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Tuesday 25 September 2018
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CXC mix up, again

SEPoS students’ papers back-up file missing

Education Minister Anthony Garcia
Education Minister Anthony Garcia

JENSEN LA VENDE and CAROL MATROO

EDUCATION MINISTER Anthony Garcia said he will investigate a second claim of mismanaging of students exams that was not submitted to the Caribbean Examination Council (CXC).

Some evening classes CSEC students spoke with Sunday Newsday saying they were informed that their paper three project, which was done in place of the school based assessment was not readable. The exam was submitted on June 1 when they sat their exam. The students were asked to resubmit the paper three projects on July 9 because the backup which was in possession of the Education Ministry was lost. Since the grades were received some 30 students have been shuffling between South East Port of Spain, where they attended evening classes for the Electronic Document Preparation and Management (EDPM) course and the Education Ministry seeking answers.

Yesterday, Garcia said it was the first he heard of the incident and would be looking into it when he gets in office tomorrow. He added that his ministry is “scrupulously careful” with all documents received by students that are to be passed on to CXC.

On Friday, Garcia and Chief Education Officer Harrilal Seecharan held a press conference to address concerns raised by a class at Rio Claro Secondary School after two of their school based assessment (SBA) assignments were not submitted and the students all received ungraded results. Seecharan said then they received a preliminary report last Monday from a school supervisor IV which indicated that both Principles of Business and Principles of Accounts SBAs were completed and the marks were uploaded. The report showed the other requirement following the submission of the marks where samples of students’ work needed to be uploaded to CXC for the moderation was not done, which was the reason for students being ungraded in the two subject areas.

He added that a copy of the SBA samples were lodged in the exams sections, and the Education Ministry was able to appeal to CXC to grade the SBAs and all students who were ungraded had their grades adjusted with the majority of them receiving passing grades.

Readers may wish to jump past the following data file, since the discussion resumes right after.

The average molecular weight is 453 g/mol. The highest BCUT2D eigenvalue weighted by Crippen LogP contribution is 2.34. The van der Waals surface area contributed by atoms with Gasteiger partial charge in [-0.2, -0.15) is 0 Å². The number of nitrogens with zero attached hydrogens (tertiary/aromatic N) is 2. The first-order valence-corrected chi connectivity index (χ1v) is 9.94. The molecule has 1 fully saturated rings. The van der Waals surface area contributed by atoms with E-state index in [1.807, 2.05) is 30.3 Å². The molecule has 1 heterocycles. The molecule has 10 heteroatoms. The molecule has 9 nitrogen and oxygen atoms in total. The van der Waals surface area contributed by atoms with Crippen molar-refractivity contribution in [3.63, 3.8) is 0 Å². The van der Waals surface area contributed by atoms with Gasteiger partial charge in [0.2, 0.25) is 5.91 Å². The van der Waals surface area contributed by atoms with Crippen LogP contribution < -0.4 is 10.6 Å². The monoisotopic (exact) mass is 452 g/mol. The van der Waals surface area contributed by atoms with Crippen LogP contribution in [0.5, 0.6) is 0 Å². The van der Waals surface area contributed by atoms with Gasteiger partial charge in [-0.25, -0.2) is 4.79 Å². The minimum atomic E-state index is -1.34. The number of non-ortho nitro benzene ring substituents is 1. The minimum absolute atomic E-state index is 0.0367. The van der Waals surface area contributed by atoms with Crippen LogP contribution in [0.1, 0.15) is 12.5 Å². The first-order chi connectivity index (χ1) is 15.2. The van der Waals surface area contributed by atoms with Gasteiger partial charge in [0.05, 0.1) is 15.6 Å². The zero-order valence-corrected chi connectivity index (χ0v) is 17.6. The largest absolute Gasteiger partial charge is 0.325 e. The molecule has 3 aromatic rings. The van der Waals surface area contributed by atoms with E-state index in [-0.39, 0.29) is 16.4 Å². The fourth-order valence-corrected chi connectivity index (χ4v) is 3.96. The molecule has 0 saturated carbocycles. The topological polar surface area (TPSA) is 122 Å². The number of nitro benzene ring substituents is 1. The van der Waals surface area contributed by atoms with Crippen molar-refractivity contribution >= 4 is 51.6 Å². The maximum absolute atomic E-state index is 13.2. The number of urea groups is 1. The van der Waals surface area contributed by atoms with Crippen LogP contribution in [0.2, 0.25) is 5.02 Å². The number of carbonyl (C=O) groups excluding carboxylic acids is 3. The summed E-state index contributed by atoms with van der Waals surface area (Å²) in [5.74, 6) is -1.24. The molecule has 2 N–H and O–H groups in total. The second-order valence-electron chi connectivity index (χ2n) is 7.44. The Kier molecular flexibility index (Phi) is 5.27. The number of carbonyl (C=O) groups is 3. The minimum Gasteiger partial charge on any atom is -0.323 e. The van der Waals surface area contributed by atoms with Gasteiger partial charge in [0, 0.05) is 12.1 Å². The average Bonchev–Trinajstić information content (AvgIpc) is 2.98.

“The responsibility of uploading is that of the school. We are following due process in terms of clearly establishing what transpired at the level of the school for the non submission and confirmation of those results and based on that we will decide how we proceed.

“The principal has the overall responsibility for the administration of the school and therefore there is that responsibility on the part of the principal it happened,” Seecharan said.

He added that if the teacher is deemed culpable then the teacher would be dealt with.

He said in some instances, because some of these submissions were online, there may be issues at schools where submissions may be uploaded but the confirmation was not done.

In the case of the evening classes students, their exams were placed on a thumb drive and sent directly to CXC, The students were informed a backup was kept at the ministry.

“Unfortunately CXC is unable to read the documents from your examinations they are claiming that the documents are corrupted. I am asking if you guys who still have your documents on your system to come to SEPoS today as early as possible so we can retrieve your exams. Please don’t edit documents as any document tampered with will be known by CXC.

“Those who don’t have it, I really don’t know what we will do I have to wait for a directive,” an email to the students read.

The students added that they have until September 3 to appeal and eight days later CXC will have to respond to them. They are hoping that the Education Ministry can act swiftly so that they can get their grades.

Speaking on Friday, Seecharan said there are clear guidelines which will continue to be reinforced. The curriculum division prepared a manual with the guidelines for schools to prevent what took place in Rio Claro. Garcia said all principals and teachers were aware of the protocol to follow, but admitted there was always the possibility of human error.

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